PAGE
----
Photo credit: "Where’s the colony on Mars, hm?" AARON P. BERNSTEIN/ REUTERS.
The Guardians and the War on Truth. If you missed Time Magazine's Person of the Year, 2018's award honors the journalists attempting to uncover truth, and the ongoing war on objective facts: "...This ought to be a time when democracy leaps forward, an informed citizenry being essential to self-government. Instead, it’s in retreat. Three decades after the Cold War defeat of a blunt and crude autocracy, a more clever brand takes nourishment from the murk that surrounds us. The old-school despot embraced censorship. The modern despot, finding that more difficult, foments mistrust of credible fact, thrives on the confusion loosed by social media and fashions the illusion of legitimacy from supplicants.Modern misinformation, says David Patrikarakos, author of the book War in 140 Characters, titled after the original maximum length of a Twitter post, “does not function like traditional propaganda. It tries to muddy the waters. It tries to sow as much confusion and as much misinformation as possible, so that when people see the truth, they find it harder to recognize...”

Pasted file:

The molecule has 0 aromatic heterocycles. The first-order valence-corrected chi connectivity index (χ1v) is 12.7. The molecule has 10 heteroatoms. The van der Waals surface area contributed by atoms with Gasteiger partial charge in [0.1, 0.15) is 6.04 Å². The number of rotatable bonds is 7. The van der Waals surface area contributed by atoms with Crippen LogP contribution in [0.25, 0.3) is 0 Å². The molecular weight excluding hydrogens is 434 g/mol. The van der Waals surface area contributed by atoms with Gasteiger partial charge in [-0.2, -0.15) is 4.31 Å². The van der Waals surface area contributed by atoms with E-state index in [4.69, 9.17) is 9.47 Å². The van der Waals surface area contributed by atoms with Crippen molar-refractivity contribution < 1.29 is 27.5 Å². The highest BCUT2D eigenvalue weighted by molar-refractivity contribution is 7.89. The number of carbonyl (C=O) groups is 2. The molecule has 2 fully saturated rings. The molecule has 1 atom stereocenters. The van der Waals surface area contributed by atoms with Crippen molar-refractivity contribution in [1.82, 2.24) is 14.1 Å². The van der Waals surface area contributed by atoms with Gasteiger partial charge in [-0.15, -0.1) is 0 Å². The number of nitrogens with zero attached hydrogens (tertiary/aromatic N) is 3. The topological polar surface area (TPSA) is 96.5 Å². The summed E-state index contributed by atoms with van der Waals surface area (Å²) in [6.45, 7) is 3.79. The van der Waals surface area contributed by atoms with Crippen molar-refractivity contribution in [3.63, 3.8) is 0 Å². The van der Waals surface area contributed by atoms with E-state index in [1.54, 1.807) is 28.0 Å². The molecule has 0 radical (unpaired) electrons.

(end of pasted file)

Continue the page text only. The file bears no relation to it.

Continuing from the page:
Why Being Busy is a Modern Sickness. You think? Big Think has an interesting post: "...It should be noted that none of these activities involve a phone in hand, or anywhere in sight. In the end, it's the relationship between our nervous system and the environment that matters most. There is much we cannot control, yet what we can is how we move through this world. Always being hurried, harried, distracted, anxious, not present—busyness is killing us. Like opioid abuse and texting and driving, it should be considered a public health crisis. Boredom reframed can be liberating. You just have to slow down long enough to recognize that, and then, perhaps most importantly, practice doing nothing."